Swing Bridge may get a hi-tech replacement
Replacing the crumbling Swing Bridge with a hydraulic counterpart could provide a “50-year fix”, Craig Cannonier suggested last night at a town hall meeting in St George.
“I am very much in favour of a hydraulic bridge,” the Minister of Public Works said, citing benefits such as its simple mechanisms and quiet functionality.
The Swing Bridge — which links St David's to St George's — has been closed to ships for two years. Motorists can cross it one lane at a time, and a weight limit is in place due to the structure's fragile state.
Fixing the problem has been estimated at $20 million.
“The maintenance of the Swing Bridge is going to be astronomical as we move forward. It is an old bridge with old technology,” Mr Cannonier said.
“If we fix the Swing Bridge, we'll probably have a maximum of 30 years [lifespan]. I'd much prefer we get a 50-year span for a few million more dollars and a little more time.”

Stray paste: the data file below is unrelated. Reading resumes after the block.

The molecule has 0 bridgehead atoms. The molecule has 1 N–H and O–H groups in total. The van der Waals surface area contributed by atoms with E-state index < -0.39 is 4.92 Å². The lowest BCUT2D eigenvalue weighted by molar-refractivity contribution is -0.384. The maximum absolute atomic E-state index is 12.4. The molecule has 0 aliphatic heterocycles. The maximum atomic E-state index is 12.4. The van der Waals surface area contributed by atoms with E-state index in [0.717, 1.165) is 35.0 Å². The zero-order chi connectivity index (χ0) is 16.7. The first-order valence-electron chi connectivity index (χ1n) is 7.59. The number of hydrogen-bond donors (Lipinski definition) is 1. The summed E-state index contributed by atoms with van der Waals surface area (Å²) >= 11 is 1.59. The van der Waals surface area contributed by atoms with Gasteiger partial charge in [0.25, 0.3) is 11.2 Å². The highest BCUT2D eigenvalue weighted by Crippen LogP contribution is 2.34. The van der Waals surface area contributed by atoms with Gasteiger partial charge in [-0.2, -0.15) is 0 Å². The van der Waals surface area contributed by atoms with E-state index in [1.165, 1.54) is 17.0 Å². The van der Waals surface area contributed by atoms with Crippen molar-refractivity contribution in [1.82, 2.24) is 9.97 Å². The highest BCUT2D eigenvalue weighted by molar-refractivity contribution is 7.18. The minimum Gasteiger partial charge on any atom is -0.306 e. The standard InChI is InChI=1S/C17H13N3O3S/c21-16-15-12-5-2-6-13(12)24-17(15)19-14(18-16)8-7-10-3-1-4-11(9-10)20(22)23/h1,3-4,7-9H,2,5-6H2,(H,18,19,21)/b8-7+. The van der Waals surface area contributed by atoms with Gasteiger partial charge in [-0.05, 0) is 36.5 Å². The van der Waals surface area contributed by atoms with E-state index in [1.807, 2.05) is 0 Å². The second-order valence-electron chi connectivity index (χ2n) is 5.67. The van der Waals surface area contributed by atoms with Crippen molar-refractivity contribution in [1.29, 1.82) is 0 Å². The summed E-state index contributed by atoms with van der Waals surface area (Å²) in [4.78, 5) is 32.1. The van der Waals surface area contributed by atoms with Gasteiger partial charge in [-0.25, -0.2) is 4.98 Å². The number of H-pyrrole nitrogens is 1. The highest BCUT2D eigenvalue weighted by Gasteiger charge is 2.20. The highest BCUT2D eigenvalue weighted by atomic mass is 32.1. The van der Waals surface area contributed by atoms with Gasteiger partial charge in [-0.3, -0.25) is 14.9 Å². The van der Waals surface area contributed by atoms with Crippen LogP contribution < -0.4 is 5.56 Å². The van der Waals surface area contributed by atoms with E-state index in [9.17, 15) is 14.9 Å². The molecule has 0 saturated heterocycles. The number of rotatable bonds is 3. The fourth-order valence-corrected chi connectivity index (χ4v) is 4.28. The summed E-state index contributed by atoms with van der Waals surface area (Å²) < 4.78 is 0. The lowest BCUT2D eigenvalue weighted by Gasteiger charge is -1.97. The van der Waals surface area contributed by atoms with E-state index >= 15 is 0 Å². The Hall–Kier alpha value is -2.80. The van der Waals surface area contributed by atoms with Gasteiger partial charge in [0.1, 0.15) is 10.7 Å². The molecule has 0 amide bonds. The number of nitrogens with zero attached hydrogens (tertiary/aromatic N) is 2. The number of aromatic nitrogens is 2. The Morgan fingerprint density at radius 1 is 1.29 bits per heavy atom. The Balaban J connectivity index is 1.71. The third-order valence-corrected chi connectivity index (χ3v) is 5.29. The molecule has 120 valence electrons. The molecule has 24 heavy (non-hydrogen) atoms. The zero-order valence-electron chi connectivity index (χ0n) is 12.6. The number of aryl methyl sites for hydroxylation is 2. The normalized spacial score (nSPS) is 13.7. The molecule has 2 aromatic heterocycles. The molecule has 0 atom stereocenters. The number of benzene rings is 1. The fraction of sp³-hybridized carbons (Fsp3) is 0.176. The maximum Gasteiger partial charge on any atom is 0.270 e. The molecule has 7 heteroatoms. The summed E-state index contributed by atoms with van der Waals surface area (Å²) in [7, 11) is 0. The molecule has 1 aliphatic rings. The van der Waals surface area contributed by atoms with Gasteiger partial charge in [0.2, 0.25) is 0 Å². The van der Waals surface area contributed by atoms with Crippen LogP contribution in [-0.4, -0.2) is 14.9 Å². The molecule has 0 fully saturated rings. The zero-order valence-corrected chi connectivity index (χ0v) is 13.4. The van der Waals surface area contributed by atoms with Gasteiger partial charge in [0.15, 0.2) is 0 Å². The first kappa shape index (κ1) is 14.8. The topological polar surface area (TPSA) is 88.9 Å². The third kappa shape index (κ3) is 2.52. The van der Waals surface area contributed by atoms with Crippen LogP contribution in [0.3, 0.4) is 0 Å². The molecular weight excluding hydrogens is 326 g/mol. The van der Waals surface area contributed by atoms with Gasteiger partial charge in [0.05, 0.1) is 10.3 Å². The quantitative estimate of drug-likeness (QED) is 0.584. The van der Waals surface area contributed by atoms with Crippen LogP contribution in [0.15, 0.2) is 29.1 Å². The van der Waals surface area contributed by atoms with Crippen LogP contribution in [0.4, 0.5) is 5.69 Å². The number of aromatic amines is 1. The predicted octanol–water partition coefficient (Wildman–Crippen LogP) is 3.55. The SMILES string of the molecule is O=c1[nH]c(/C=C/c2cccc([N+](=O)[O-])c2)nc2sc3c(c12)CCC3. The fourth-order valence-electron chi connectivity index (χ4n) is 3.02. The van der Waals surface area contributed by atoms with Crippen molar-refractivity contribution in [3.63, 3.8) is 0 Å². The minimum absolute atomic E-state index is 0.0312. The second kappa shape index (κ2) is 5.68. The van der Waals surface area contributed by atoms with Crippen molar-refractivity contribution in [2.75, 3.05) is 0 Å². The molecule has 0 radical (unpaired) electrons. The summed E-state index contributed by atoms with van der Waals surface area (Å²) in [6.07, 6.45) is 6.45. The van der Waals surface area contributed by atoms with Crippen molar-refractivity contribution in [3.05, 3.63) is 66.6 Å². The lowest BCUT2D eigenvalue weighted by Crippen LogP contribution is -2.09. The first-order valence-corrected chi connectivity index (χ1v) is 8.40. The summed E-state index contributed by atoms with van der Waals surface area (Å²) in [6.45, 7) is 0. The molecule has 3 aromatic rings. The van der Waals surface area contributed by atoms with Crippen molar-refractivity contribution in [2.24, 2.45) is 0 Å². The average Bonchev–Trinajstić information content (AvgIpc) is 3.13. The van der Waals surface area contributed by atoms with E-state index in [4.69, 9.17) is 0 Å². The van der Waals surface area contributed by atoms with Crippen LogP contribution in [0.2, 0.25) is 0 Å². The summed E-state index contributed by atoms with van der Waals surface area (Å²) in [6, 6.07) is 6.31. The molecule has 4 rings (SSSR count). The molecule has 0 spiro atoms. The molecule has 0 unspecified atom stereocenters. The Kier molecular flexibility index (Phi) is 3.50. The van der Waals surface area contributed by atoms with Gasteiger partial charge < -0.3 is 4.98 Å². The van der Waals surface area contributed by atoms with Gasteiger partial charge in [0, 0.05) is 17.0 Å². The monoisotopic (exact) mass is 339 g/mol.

In the meantime, Mr Cannonier said that a steelwork contract would be awarded in the next week for a company to strengthen the undercarriage of the Swing Bridge.
He estimated that the fortification works would take eight to ten weeks, adding that the weight limit would be lifted once they were finished.
To fix the traffic issue, the minister said that he was looking into the possibility of transferring outbound traffic from St George's via the Severn Bridge at Stokes Point.
Another feasibility study involved the removal of one of the Swing Bridge's pillars to increase its 63-foot span, allowing larger ships to pass through.
Hosted by Quinell Francis, the Mayor of St George, the meeting at Penno's Wharf also featured presentations by Jeff Baron, the Minister of National Security, and Michael Fahy, the Minister of Tourism, Transport and Municipalities.